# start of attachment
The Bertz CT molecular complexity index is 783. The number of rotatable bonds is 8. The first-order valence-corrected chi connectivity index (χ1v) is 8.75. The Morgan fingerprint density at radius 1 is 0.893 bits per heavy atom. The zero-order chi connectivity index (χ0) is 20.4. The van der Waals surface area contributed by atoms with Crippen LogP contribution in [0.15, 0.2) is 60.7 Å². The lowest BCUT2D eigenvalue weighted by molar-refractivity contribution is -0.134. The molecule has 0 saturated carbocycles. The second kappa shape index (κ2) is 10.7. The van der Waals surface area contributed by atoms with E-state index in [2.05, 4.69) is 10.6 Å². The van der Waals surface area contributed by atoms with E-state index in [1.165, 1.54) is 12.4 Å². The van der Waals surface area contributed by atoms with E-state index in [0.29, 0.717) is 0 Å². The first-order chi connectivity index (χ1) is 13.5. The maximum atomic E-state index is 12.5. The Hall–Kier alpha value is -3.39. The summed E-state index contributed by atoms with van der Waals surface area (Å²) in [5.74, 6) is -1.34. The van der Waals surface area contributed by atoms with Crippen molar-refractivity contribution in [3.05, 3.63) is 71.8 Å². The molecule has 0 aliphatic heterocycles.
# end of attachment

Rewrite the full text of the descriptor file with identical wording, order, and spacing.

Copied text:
The Bertz CT molecular complexity index is 783. The number of rotatable bonds is 8. The first-order valence-corrected chi connectivity index (χ1v) is 8.75. The Morgan fingerprint density at radius 1 is 0.893 bits per heavy atom. The zero-order chi connectivity index (χ0) is 20.4. The van der Waals surface area contributed by atoms with Crippen LogP contribution in [0.15, 0.2) is 60.7 Å². The lowest BCUT2D eigenvalue weighted by molar-refractivity contribution is -0.134. The molecule has 0 saturated carbocycles. The second kappa shape index (κ2) is 10.7. The van der Waals surface area contributed by atoms with E-state index in [2.05, 4.69) is 10.6 Å². The van der Waals surface area contributed by atoms with E-state index in [1.165, 1.54) is 12.4 Å². The van der Waals surface area contributed by atoms with E-state index in [0.29, 0.717) is 0 Å². The first-order chi connectivity index (χ1) is 13.5. The maximum atomic E-state index is 12.5. The Hall–Kier alpha value is -3.39. The summed E-state index contributed by atoms with van der Waals surface area (Å²) in [5.74, 6) is -1.34. The van der Waals surface area contributed by atoms with Crippen molar-refractivity contribution in [3.05, 3.63) is 71.8 Å². The molecule has 0 aliphatic heterocycles.